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David Makin
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« Reply #42 on: November 20, 2006, 11:52:16 PM »


Hi David,

I think i should stop to try to program stuff in Processing,  instead to move to do something with Ultra Fractal!

It could be also be much faster than that Processing Java code.

Is it also possible to bring UF to save frames of any (modification) layer ?

To explain it further... my code reveals the body of the 3dfractal as slices of "onion rings", every slice is saved
to HD, for later composition.

It goes from the very outerior ( Infinity ), through the chaos wrinkles ( The frontier between chaos and order )  to the core ( The (M)-Set ).

e.g can this be done within UF ?


Greetings,

Marco Vernaglione


If you're asking what I think you are then yes you could do that.
Any formula/rendering method can now be written using UF so you could write your own UF formula for this.
Or (if you mean what I think you mean) you can use my "Solid-3D" formulas from mmf.ufm - these allow you to cut a 3D fractal to up to 6 rectangular planes and/or to a sphere plus you can colour the fractal using lighting or using any "inside" colouring method.
If you mean rendering successive images closer to the "inside" then you can of course do that too.
If you want to know how to code a more optimum 3D algorithm for UF than my "Solid-3D" ones let me know as that's what I'm working on when I get chance - it's already massively faster but lacks the bells and whistles such as full phong shading, shadows and the option to use any UF colourings.

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lycium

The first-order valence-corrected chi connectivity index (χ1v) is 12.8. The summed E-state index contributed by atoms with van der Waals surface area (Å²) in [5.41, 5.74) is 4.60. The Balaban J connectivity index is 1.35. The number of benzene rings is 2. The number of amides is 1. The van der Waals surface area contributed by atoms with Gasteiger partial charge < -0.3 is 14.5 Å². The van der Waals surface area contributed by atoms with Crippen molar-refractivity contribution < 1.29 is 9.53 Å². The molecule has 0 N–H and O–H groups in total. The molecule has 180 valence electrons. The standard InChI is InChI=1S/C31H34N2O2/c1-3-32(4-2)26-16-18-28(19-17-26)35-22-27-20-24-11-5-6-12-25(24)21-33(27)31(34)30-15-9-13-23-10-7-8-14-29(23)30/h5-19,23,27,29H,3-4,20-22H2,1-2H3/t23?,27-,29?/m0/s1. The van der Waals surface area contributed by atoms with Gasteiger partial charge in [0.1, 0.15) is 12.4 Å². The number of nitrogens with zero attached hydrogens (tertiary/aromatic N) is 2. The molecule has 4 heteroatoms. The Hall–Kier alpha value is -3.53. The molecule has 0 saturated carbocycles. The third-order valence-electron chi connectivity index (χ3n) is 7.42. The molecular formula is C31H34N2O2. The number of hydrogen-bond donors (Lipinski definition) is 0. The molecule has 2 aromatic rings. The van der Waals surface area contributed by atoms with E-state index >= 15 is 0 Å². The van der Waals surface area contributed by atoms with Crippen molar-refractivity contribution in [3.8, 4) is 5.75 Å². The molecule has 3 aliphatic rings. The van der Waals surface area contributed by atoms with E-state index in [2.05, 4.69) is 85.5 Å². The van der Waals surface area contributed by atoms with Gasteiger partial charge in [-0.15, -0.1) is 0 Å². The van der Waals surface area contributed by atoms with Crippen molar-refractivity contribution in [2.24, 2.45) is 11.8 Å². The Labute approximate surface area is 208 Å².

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« Reply #43 on: November 21, 2006, 12:15:30 AM »

bells and whistles such as full phong shading, shadows and the option to use any UF colourings.

forgive my nitpicking-aside, but the phong model is easily the worst brdf ever invented and is entirely responsible for the bulk of all povray renders looking as 1980's as they do wink
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David Makin
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« Reply #44 on: November 21, 2006, 02:19:04 AM »

bells and whistles such as full phong shading, shadows and the option to use any UF colourings.

forgive my nitpicking-aside, but the phong model is easily the worst brdf ever invented and is entirely responsible for the bulk of all povray renders looking as 1980's as they do wink

I'm not well up on recent lighting algorithms - I got the models I use from "Computer Graphics - Principles and Practice" by Foley/Van Dam/Feiner/Hughes - if there's a better model that's as fast as doing phong as described in there then please just point me at it smiley

Of course in Ultrafractal the default colouring method is tied to the use of a user adjustable palette, so you can usually make up for any shortcomings in the phong model by adjusting the palette accordingly, personally I think the combination works quite well:



Full-size: http://www.deviantart.com/deviation/29678693/
« Last Edit: November 21, 2006, 12:52:36 PM by David Makin » Logged